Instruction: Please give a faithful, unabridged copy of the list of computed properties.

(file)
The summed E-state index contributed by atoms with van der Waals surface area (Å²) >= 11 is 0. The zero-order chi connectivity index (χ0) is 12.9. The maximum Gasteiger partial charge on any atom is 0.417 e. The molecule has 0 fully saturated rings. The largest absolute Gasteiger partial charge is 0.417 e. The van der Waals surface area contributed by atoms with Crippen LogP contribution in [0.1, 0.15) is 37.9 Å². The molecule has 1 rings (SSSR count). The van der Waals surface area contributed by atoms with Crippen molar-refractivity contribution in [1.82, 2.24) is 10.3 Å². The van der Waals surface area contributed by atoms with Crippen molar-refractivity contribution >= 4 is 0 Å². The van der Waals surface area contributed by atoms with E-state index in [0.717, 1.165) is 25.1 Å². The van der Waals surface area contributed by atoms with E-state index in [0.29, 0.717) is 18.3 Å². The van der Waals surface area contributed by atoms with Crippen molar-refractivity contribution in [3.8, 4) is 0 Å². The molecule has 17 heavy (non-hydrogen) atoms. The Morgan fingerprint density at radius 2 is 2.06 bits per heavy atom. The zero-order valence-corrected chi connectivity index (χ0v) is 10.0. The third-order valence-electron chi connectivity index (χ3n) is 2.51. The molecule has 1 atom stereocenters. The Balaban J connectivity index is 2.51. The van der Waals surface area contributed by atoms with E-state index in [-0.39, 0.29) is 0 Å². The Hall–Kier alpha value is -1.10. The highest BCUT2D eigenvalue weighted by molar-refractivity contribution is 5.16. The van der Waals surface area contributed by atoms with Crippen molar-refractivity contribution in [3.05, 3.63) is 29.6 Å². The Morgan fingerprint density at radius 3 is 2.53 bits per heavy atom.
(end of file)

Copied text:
The summed E-state index contributed by atoms with van der Waals surface area (Å²) >= 11 is 0. The zero-order chi connectivity index (χ0) is 12.9. The maximum Gasteiger partial charge on any atom is 0.417 e. The molecule has 0 fully saturated rings. The largest absolute Gasteiger partial charge is 0.417 e. The van der Waals surface area contributed by atoms with Crippen LogP contribution in [0.1, 0.15) is 37.9 Å². The molecule has 1 rings (SSSR count). The van der Waals surface area contributed by atoms with Crippen molar-refractivity contribution in [1.82, 2.24) is 10.3 Å². The van der Waals surface area contributed by atoms with Crippen molar-refractivity contribution >= 4 is 0 Å². The van der Waals surface area contributed by atoms with E-state index in [0.717, 1.165) is 25.1 Å². The van der Waals surface area contributed by atoms with E-state index in [0.29, 0.717) is 18.3 Å². The van der Waals surface area contributed by atoms with Crippen molar-refractivity contribution in [3.8, 4) is 0 Å². The molecule has 17 heavy (non-hydrogen) atoms. The Morgan fingerprint density at radius 2 is 2.06 bits per heavy atom. The zero-order valence-corrected chi connectivity index (χ0v) is 10.0. The third-order valence-electron chi connectivity index (χ3n) is 2.51. The molecule has 1 atom stereocenters. The Balaban J connectivity index is 2.51. The van der Waals surface area contributed by atoms with E-state index in [-0.39, 0.29) is 0 Å². The Hall–Kier alpha value is -1.10. The highest BCUT2D eigenvalue weighted by molar-refractivity contribution is 5.16. The van der Waals surface area contributed by atoms with Crippen molar-refractivity contribution in [3.05, 3.63) is 29.6 Å². The Morgan fingerprint density at radius 3 is 2.53 bits per heavy atom.